Cover image for Fun with your microscope
Fun with your microscope
Levine, Shar, 1953-
Personal Author:
Publication Information:
New York : Sterling Pub. Co., [1998]

Physical Description:
80 pages : color illustrations ; 25 cm
Presents basic techniques for using a microscope to observe and investigate a variety of materials that might be found around the house. Also includes experiments and ideas for science fair projects.
General Note:
Includes index.
Format :


Call Number
Material Type
Home Location
Item Holds
QH278 .L47 1998 Juvenile Non-Fiction Open Shelf
QH278 .L47 1998 Juvenile Non-Fiction Open Shelf
QH278 .L47 1998 Juvenile Non-Fiction Open Shelf

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See a whole new world! So many things are invisible to the naked eye, but under a microscope they spring to life. These hands-on science experiments show kids how to glimpse this magical, microscopic universe. Microscope basics cover microtomes, wet mounts, and smear and squash slides. Then take a close-up look at animal bone marrow, cartilage, and fur; the icky slime on your teeth in the morning; pollen and grass; stinging nettles; and many other objects. The dozens of wondrous photographs and drawings, and intriguing science fair suggestions, encourage children to embark on their own microscopic explorations.

Reviews 2

Booklist Review

Gr. 4^-6. This introduction to using the microscope begins with basic information about the equipment, a list of additional materials needed for making slides, slide-making techniques, and safety precautions. Following this overview, 36 diverse experiments, which encourage young scientists to observe and investigate the world around them, are arranged in categories, including animals, bacteria, plants, food, and common household items. For each experiment, a brief introductory statement, a list of specific materials to be used, detailed instructions to follow, expected results, and additional, related science fair project ideas are presented. Surrounded by areas of white space, the readable text is accompanied by full-color photographs of actual slides, watercolor line drawings, and informative sidebars. Because all the experiments require the use of a microscope, the target audience will be limited. But young scientists who own a microscope or teachers who are introducing this area of science in the classroom will find the attractive, hands-on book useful. --April Judge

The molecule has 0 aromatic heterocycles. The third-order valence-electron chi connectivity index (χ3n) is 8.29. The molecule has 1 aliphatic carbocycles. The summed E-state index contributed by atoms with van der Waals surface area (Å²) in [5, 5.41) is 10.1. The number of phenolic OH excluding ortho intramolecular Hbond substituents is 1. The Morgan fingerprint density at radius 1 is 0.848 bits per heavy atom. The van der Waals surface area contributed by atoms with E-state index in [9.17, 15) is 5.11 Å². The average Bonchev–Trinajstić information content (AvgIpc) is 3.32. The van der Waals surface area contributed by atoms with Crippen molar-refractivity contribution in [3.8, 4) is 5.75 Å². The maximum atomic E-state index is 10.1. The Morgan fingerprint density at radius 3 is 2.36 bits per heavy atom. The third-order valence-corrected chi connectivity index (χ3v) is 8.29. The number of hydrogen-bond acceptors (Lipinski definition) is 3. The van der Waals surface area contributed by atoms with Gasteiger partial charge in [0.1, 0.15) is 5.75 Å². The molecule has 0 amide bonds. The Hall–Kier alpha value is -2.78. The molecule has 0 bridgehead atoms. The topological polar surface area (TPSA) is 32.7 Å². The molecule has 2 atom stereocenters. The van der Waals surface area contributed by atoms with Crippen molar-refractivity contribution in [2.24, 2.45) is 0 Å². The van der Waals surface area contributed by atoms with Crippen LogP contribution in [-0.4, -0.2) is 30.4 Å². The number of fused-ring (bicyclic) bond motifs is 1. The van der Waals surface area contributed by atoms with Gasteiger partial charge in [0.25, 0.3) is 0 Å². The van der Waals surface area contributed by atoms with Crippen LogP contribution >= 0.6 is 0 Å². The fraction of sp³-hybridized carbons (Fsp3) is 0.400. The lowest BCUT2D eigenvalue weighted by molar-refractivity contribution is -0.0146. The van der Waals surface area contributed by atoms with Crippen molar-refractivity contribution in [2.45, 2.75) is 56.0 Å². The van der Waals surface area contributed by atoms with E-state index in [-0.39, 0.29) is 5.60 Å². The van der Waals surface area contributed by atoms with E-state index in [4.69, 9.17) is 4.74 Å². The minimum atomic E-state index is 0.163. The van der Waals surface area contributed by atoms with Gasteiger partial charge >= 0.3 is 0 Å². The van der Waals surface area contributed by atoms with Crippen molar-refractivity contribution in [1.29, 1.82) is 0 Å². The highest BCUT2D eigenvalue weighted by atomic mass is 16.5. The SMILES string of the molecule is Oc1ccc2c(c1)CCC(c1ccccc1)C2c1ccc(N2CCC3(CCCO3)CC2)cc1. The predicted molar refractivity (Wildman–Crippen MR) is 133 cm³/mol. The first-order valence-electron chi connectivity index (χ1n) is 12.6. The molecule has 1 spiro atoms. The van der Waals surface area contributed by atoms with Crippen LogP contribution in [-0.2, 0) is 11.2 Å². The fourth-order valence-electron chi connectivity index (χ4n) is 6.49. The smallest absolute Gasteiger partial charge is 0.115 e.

School Library Journal Review

Gr 4-7-After beginning with an explanation of a microscope's parts and uses, the authors discuss how to focus, making a smear slide, and a few other techniques. Colorful cartoons lighten the tone, and almost every page includes a full-color photo of a slide of a particular substance. These substances are divided into six categories: animal interiors; bacteria; creepy, crawly objects; plants; food; and everyday things. Each activity includes a list of what is needed as well as information about what to do and what happened or what one should see. Also included are "science fair" activities, which are extensions of the microscope activity just performed. For example, after examining "dust bunnies," it is suggested that readers look at dust from various parts of their houses, comparing the number of mites in different samples. Students are encouraged to keep a journal of their findings; an example of a simple layout for a page is included. This book will be useful for beginners as well as for youngsters who have had some experience with a microscope.-Allison Trent Bernstein, Blake Middle School, Medfield, MA (c) Copyright 2010. Library Journals LLC, a wholly owned subsidiary of Media Source, Inc. No redistribution permitted.